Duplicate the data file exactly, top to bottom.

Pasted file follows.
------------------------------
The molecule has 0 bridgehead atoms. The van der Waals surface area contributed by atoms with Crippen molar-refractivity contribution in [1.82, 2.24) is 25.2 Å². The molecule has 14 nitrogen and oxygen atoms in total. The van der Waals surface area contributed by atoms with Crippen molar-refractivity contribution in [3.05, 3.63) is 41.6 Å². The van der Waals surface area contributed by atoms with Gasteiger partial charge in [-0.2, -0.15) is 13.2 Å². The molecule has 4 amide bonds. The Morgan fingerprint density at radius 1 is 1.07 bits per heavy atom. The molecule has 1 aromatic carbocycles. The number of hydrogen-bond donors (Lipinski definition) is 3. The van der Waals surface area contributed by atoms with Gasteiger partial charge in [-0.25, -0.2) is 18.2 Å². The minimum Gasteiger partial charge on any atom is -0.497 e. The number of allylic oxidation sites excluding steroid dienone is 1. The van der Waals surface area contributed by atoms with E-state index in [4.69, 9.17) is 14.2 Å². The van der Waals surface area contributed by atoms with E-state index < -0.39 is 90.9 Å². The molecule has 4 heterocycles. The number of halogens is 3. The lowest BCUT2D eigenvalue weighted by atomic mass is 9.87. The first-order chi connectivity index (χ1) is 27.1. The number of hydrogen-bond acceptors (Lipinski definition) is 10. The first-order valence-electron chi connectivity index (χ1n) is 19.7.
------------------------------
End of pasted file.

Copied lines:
The molecule has 0 bridgehead atoms. The van der Waals surface area contributed by atoms with Crippen molar-refractivity contribution in [1.82, 2.24) is 25.2 Å². The molecule has 14 nitrogen and oxygen atoms in total. The van der Waals surface area contributed by atoms with Crippen molar-refractivity contribution in [3.05, 3.63) is 41.6 Å². The van der Waals surface area contributed by atoms with Gasteiger partial charge in [-0.2, -0.15) is 13.2 Å². The molecule has 4 amide bonds. The Morgan fingerprint density at radius 1 is 1.07 bits per heavy atom. The molecule has 1 aromatic carbocycles. The number of hydrogen-bond donors (Lipinski definition) is 3. The van der Waals surface area contributed by atoms with Gasteiger partial charge in [-0.25, -0.2) is 18.2 Å². The minimum Gasteiger partial charge on any atom is -0.497 e. The number of allylic oxidation sites excluding steroid dienone is 1. The van der Waals surface area contributed by atoms with E-state index in [4.69, 9.17) is 14.2 Å². The van der Waals surface area contributed by atoms with E-state index < -0.39 is 90.9 Å². The molecule has 4 heterocycles. The number of halogens is 3. The lowest BCUT2D eigenvalue weighted by atomic mass is 9.87. The first-order chi connectivity index (χ1) is 27.1. The number of hydrogen-bond acceptors (Lipinski definition) is 10. The first-order valence-electron chi connectivity index (χ1n) is 19.7.